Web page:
THE MATRIARCH by Michael Aronovitz

I ain’t scared, asshole.

It’s not like I ain’t changed a tire before, right? It’s just that the bulb light is shot and I got so much shit in the trunk I can’t find the jack. The cold rain is blowing in from the left across the median in dark wailing sheets, and I’m reminded of Jesse James, this little black guy who works in the warehouse moving pallets. We break his balls ‘cause his mama named him Jesse, and he ain’t even no sports player like Milton Bradley or Coco Crisp. But mostly, we give him shit because he uses these old school sayings like “Stop coming at my neck,” and this is sweeping rain, machine gun rain, Forest Gump rain pounding the asphalt like a snare drum and my neck like a cowbell; I got drops coming off my eyelids, and I ain’t laughing now, brutha.

I got an empty box for a hubcap in here, a dented toolbox, a fly reel, an old mini stepladder missing a stair tread, and a blanket with a design of mooses and an elks on it. My mother got it for me when I was like seven, and for some reason I dragged it around all these years. My mother was half Lenape Indian. She used to tell me I had the spirit of a warrior, but my feminine side made me cautious. She said this blanket had my dreams wrapped up in it, and that someday I was gonna make some powerful woman happy.

I work for men. I’m six foot five. I got a granite jaw and deep carved lines around my mouth like judgments. I fix gas compressors, slab saws, and power tools. I keep dirty magazines under my workbench even though the Internet is better, and I wear a blue canvas monkey suit with my name stitched in an oval on my chest.

A truck is coming; I can tell by the drone. Eighteen wheeler. International cab-over shitbucket with a 6V-53 most probably. The lights sneak over the ridge and wash across, and when I look down to the side I see the reflections in the long black puddle snaking along the edge of the breakdown lane, rain making needle dashes in it. He can see it too, I know he can, but the hillbilly-fucker roars right on through, sending up a sheet of gutter flush and road grit.

Prick!

I stalk out to the middle of the highway shouting into the roar of his back-spray. I put up both middle fingers and almost hope he pulls a Michael Myers, screeching those Firestones, fishtailing a bit on the wet asphalt, halting there like a ghost-ship on a black sea, exhaust making twists and threads in the air like serpents and omens.

He does kiss the brakes actually, but I ain’t scared, asshole. Rearviews distort, but don’t lie. He don’t want no showdown between the slick reflection of his tail lights and my long, slanted shadow…that big hulking silhouette standing on the double yellow, arms hanging down, long black hair sketching patterns of rage into the driving rain. No thank you, right? Safer up in the cab there, ain’t it brutha?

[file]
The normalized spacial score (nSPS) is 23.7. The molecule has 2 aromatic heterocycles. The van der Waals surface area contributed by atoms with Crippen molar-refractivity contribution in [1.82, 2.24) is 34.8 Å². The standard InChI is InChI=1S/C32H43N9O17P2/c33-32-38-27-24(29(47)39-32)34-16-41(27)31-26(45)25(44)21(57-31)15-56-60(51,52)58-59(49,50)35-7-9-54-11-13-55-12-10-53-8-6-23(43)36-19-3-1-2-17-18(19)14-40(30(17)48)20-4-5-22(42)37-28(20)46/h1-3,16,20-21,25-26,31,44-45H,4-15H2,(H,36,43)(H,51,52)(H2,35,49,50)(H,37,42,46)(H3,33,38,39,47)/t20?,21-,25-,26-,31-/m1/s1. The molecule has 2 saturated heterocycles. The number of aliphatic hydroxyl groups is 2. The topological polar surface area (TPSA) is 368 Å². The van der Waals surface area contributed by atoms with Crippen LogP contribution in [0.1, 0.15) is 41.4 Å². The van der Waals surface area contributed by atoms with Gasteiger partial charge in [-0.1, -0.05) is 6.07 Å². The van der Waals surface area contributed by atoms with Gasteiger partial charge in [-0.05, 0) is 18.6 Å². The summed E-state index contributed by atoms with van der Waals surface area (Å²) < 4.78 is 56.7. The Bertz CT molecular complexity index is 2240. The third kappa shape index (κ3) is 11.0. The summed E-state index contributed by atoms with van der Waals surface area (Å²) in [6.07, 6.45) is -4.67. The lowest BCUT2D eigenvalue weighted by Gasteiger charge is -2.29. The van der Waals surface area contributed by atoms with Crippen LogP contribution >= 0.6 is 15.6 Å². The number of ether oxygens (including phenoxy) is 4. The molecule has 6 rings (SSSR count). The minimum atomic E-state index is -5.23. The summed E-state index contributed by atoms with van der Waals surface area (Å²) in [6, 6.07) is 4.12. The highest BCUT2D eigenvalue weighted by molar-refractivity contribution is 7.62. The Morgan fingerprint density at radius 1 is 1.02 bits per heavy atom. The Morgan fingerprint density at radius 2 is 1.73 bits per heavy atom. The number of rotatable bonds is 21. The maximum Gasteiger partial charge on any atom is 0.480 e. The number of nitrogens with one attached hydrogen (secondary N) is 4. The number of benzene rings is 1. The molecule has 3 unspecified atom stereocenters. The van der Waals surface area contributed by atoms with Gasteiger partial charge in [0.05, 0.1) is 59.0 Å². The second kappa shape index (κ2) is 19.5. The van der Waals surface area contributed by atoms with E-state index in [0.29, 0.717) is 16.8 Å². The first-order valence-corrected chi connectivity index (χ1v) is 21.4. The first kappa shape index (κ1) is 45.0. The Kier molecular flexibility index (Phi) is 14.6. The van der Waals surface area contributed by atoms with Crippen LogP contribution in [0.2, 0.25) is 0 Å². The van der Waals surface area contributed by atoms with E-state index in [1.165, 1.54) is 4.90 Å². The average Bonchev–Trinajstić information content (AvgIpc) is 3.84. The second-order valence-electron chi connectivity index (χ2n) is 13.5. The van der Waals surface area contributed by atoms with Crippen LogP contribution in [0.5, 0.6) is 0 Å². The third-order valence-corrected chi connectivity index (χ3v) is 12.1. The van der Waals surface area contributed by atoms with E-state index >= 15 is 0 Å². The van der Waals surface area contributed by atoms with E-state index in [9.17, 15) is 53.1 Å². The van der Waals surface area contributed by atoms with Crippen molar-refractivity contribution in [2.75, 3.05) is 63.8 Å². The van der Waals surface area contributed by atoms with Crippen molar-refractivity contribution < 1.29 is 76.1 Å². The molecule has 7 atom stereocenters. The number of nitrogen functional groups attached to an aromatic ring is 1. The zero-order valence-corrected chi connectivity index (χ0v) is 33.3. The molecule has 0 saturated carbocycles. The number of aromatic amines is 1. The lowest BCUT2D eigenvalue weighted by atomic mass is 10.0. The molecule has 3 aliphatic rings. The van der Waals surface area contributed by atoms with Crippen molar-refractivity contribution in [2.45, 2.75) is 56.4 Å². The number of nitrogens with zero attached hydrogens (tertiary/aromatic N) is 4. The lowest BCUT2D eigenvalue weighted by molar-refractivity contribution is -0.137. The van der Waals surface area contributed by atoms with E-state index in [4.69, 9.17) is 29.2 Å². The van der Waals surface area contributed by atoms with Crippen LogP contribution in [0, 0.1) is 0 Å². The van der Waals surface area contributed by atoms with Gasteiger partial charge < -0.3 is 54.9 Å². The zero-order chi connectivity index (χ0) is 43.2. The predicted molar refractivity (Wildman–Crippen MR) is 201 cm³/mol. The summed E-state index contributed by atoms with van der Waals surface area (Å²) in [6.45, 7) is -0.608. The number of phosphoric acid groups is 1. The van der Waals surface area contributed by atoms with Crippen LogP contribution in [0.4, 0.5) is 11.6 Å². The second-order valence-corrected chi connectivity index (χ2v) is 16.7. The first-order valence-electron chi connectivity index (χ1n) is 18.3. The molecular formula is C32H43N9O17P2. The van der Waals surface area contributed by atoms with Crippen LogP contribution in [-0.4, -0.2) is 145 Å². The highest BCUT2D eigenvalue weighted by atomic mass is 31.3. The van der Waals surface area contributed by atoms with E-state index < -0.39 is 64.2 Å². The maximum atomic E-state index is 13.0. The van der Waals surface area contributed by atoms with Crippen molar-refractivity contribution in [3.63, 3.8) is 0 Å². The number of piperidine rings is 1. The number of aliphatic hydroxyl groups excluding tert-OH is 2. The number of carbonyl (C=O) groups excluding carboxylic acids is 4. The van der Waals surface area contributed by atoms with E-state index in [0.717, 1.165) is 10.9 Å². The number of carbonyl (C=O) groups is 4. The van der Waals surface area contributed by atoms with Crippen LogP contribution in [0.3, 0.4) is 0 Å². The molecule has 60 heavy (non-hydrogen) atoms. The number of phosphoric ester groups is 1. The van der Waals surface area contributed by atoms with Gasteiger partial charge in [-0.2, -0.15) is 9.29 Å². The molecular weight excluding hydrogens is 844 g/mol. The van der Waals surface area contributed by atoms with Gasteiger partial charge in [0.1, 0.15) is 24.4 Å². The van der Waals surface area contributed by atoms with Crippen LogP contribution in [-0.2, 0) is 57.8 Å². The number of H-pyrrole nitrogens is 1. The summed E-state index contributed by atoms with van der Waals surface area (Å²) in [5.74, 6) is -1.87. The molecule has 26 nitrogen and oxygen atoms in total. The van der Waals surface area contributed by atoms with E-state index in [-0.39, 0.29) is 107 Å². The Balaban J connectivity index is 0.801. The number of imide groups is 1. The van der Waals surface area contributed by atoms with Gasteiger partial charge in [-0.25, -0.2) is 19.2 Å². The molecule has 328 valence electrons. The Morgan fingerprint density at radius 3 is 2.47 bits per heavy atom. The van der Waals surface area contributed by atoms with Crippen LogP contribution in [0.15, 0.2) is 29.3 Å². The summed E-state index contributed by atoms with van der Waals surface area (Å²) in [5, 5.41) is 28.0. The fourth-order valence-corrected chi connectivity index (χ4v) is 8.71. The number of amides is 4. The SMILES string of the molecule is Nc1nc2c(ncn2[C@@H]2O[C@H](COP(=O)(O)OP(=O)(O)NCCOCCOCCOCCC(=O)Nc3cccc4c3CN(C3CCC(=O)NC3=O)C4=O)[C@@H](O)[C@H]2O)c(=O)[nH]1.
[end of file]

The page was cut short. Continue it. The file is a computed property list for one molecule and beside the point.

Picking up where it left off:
I’m back at the rear of my vehicle, wind rising and moaning, black clouds cutting across the moon, and I see that it’s not just the back left tire that’s pancaked, but the right one as well, pulling a monkey-see-monkey-do, starting to belly down and bulge like some pregnant little immigrant. I only got one spare, but I ain’t scared, asshole. I can ride that bastard for at least a few miles before its sunken down to the rim like its twin, maybe a bit after that. Enough to get off 95.

Hopefully.

I lean back into the trunk and force myself not to start throwing shit around. Last time I had the jack out, I think I threw the tire iron back by the dented tin that once had three types of popcorn in it. I should have tucked the little black bitch away in its sheath within the triangular leather pouch that goes in its place under the false-bottom particle board covering the tire well. But I didn’t, and it was irresponsible. That was my nickname growing up: “Irresponsible.” Through dark magic and psychological power of attorney, Mother appointed it Godfather to my chores, my hygiene, my attitude, my study habits. I have tattoos that brag of convictions, but I don’t believe them. I have trust, but it’s an old corpse. I have a soul, but I loaned it to the church. I hear they keep it in a basement cage to contrast the robed and polished ivory standing behind the first floor podium.